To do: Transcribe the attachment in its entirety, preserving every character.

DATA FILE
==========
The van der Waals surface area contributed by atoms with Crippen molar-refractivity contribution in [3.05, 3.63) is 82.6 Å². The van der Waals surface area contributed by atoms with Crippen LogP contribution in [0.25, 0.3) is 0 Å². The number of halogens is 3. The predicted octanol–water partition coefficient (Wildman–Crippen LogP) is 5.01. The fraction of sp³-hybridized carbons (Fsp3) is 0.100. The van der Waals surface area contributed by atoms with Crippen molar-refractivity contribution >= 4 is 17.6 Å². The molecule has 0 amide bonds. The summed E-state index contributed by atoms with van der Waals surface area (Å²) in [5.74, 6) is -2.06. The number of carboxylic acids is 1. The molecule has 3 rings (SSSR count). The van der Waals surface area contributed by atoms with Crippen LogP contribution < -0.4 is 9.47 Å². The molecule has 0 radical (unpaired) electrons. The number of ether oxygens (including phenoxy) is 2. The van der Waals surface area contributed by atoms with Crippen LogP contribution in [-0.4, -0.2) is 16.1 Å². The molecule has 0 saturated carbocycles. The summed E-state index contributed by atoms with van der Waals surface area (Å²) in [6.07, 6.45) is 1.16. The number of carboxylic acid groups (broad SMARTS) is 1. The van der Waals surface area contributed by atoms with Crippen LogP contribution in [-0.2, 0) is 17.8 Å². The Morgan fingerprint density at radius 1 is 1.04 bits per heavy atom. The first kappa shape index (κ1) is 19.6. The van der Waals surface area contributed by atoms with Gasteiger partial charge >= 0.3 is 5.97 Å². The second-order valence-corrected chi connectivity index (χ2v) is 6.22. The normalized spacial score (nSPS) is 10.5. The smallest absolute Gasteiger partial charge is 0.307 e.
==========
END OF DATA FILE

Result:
The van der Waals surface area contributed by atoms with Crippen molar-refractivity contribution in [3.05, 3.63) is 82.6 Å². The van der Waals surface area contributed by atoms with Crippen LogP contribution in [0.25, 0.3) is 0 Å². The number of halogens is 3. The predicted octanol–water partition coefficient (Wildman–Crippen LogP) is 5.01. The fraction of sp³-hybridized carbons (Fsp3) is 0.100. The van der Waals surface area contributed by atoms with Crippen molar-refractivity contribution >= 4 is 17.6 Å². The molecule has 0 amide bonds. The summed E-state index contributed by atoms with van der Waals surface area (Å²) in [5.74, 6) is -2.06. The number of carboxylic acids is 1. The molecule has 3 rings (SSSR count). The van der Waals surface area contributed by atoms with Crippen LogP contribution < -0.4 is 9.47 Å². The molecule has 0 radical (unpaired) electrons. The number of ether oxygens (including phenoxy) is 2. The van der Waals surface area contributed by atoms with Crippen LogP contribution in [-0.4, -0.2) is 16.1 Å². The molecule has 0 saturated carbocycles. The summed E-state index contributed by atoms with van der Waals surface area (Å²) in [6.07, 6.45) is 1.16. The number of carboxylic acid groups (broad SMARTS) is 1. The van der Waals surface area contributed by atoms with Crippen LogP contribution in [-0.2, 0) is 17.8 Å². The Morgan fingerprint density at radius 1 is 1.04 bits per heavy atom. The first kappa shape index (κ1) is 19.6. The van der Waals surface area contributed by atoms with Gasteiger partial charge >= 0.3 is 5.97 Å². The second-order valence-corrected chi connectivity index (χ2v) is 6.22. The normalized spacial score (nSPS) is 10.5. The smallest absolute Gasteiger partial charge is 0.307 e.